Michel Campeau captures demise of the dark room
Canadian photographer immortalises darkrooms as monuments to the lost art of silver-based photography
Dark rooms are the places where photographs are developed and printed, not shot. However, the Canadian photographer Michel Campeau has turned the lights on in dark rooms all over the world, making them the subject of his series The Demise of the Darkroom.
Treating the spaces as historical monuments to the lost art of dark-room printing, Campeau has spent the last decade documenting the quirks, disrepair and make-do nature of dark rooms across the globe 0 from Toronto, Mexico and Havana to Paris, Berlin and Brussels as well as in Niamey, Ho Chi Minh City and Tokyo.
"My project, built on an observation of the decline of silver-based photography, took as its central object the dark room, rapidly deserted because of the phenomenal growth in computer technologies," Campeau says. "Both an actor in and a witness of this pivotal period in the history of art and photography, caught between analogue and digital processes, I wished to record the iconic nature of these post-industrial ruins and the remains strewn among them."
Campeau's work has received much acclaim and has been exhibited at the New York Photo Festival in Brooklyn and Les Rencontres d'Arles in France. "Most photographers have spent hours and days in that peculiar environment known as the dark room," says British photographer Martin Parr. "Campeau's photographs show the passing of an era. As digital production takes hold to a greater and greater extent, we will look back at these images and mourn the dark room's passing."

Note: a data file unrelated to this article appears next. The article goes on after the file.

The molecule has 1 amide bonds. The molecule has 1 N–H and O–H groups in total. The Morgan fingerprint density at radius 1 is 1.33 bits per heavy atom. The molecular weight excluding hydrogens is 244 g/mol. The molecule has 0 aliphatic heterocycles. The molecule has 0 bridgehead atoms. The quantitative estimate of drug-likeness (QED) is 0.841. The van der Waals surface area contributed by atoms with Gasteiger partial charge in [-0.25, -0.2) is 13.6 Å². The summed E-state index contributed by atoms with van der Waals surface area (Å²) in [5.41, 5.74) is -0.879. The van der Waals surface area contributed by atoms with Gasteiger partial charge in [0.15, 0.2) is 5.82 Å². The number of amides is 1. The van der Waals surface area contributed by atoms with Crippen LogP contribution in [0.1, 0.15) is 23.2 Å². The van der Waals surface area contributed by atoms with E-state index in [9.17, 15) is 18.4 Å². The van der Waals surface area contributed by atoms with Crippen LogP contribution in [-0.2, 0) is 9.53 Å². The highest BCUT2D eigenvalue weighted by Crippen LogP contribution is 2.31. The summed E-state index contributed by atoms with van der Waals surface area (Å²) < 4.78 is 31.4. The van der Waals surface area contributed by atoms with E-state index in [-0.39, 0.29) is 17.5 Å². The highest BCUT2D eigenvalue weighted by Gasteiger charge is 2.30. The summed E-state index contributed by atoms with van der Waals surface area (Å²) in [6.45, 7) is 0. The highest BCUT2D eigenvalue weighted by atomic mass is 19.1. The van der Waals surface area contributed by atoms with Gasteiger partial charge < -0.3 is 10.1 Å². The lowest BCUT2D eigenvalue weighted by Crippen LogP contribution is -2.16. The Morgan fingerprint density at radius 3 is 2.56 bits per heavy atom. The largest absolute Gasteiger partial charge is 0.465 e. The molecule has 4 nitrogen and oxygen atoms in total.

While Parr is resigned to the dark room's decline, the most talented dark-room practitioners, such as Magnum's printer Pablo Inirio, say that they are busier than ever, as the skills of master printers become even more rare and collectors and galleries seek the specific look of fiber paper for their prints.
And it's not just the masters who are continuing to explore dark room printing. Young photographers such as Daisuke Yokota and Matthew Brandt are also finding new ways to push dark-room techniques and hand printing to the limit.
So, perhaps Campeau will be shooting in the dark room for sometime to come. See more of his shots here. For more on his better-known advocate, take a look at our Martin Parr books, here. And to see the results of a real master of the dark room, buy our Daido Moriyama book.